March 7, 2018

Colorado Attorney General Cynthia H. Coffman announced that she and 40 other States, two Territories and the District of Columbia have filed an amicus brief in the United States Supreme Court, supporting the State of South Dakota in South Dakota v. Wayfair, Inc., No. 17-494. The Colorado Attorney General’s Office is lead counsel for the coalition seeking to overturn an outdated rule preventing States from requiring out-of-state online retailers to collect the sales tax that is owed on retail goods. The U.S. Department of Justice has also filed a brief with the Court in support of the states, and the Supreme Court is scheduled to hear the case in April.
Attorney General Becerra Calls on Education Secretary DeVos to Reject Draft Student Borrower Defense Proposal
March 5, 2018

California Attorney General Xavier Becerra, leading a coalition of 20 attorneys general, today submitted a letter to the U.S. Department of Education (Department) criticizing proposals that the Department offered during its recent rulemaking sessions to redraft regulations on borrower defense and financial responsibility. Borrower defense is the process by which students who have been defrauded by their schools can have their federal student loans discharged. 

In the letter, the Attorneys General highlight some of the most glaring issues with the Department’s proposals:
  • The Department proposes a “federal standard” applicable to borrower-defense claims that is wholly inadequate and would serve only to limit defrauded students’ access to critical loan relief;
  • The Department proposes a borrower-defense process that excludes any role for state attorneys general;
  • The Department proposes imposing a three-year statute of limitations on borrower-defense claims. The imposition of any statute of limitations on these claims is patently unfair;
  • The Department proposes preserving mandatory arbitration, which suppresses students from bringing meritorious claims and prevents information about the few disputes that are brought from ever coming to light; and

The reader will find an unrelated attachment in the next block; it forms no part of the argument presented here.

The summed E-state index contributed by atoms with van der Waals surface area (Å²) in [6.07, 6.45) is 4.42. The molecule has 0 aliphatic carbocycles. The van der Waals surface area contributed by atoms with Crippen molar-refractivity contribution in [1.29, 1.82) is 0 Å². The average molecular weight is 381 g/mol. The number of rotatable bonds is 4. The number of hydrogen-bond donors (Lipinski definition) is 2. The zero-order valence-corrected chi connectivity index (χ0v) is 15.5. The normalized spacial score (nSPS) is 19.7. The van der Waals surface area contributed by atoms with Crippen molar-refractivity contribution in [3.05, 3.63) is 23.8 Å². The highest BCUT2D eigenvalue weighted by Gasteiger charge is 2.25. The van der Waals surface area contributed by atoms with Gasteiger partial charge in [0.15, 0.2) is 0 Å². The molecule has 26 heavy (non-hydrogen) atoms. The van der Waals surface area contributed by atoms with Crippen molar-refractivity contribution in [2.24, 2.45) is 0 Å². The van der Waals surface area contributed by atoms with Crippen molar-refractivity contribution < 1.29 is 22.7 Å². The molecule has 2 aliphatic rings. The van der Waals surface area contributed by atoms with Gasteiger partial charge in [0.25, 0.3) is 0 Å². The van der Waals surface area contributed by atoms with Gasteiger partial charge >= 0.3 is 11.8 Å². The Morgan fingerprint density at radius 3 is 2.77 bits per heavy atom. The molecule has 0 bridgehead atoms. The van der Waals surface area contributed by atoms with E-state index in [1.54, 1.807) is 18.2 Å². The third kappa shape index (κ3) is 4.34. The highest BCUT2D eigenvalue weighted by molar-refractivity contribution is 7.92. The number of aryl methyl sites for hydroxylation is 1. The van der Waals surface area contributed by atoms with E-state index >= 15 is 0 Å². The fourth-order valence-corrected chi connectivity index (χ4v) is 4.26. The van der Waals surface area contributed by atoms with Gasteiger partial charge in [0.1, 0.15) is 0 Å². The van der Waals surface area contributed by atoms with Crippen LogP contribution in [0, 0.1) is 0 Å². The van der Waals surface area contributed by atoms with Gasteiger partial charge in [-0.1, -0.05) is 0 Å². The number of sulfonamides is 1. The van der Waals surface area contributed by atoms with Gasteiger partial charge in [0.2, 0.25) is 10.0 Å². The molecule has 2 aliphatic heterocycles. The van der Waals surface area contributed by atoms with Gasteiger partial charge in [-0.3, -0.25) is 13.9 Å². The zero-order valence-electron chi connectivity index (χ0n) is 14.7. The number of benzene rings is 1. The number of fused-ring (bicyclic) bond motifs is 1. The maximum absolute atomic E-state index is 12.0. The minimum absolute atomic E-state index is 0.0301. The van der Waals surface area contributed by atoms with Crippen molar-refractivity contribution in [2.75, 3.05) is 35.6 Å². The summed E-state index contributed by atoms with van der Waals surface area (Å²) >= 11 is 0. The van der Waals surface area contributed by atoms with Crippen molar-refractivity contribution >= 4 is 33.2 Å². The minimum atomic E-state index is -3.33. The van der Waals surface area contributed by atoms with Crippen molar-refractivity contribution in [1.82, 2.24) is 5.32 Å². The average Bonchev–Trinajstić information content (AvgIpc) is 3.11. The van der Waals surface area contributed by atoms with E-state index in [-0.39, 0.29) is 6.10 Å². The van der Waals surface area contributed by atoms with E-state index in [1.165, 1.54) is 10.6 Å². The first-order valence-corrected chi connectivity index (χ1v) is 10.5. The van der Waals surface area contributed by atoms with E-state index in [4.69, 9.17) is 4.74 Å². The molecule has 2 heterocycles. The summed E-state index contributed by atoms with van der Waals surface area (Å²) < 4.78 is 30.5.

• The Department fails to propose a streamlined process to discharge groups of similar borrower-defense claims.
Washington State AG-Request Bill Protecting Student Loan Borrowers Passes The Legislature
March 2, 2018

Washington State Attorney General Bob Ferguson promoted a bill with significant rights for Student Borrowers. It passed both bodies in the legislature and is heading for the Governor’s desk. The “Student Loan Bill of Rights” creates a dedicated student loan advocate and adopts standards for student loan servicers.
New Mexico Wants Consumers to Get the FACTS
March 5, 2018

Albuquerque, NM - Looking to protect yourself from fraud, identity theft, and scams? Maybe you’re wondering about the best way to use credit, how to shop for a used car, or maximize your security online. Attorney General Hector Balderas wants New Mexicans to get the  FACTS  during National Consumer Protection Week:
  • Finances
  • Awareness  
  • Cars  
  • Tools  
  • Scams
AG Rosenblum Releases Oregon DOJ’s Top 10 Consumer Complaints of 2017
March 6, 2018

2017 Top Complaints:
  1. Imposter Scam Calls
  2. Telecommunications
  3. Financial Services
  4. Motor Vehicle Sales
  5. Fraudulent Entity
  6. Investment Opportunities
  7. Health Related
  8. Auto Repair
  9. Travel Accommodations
  10. Home Ownership Issues
Arizona Consumer Protection Tips: Beware of Scams
March 5, 2018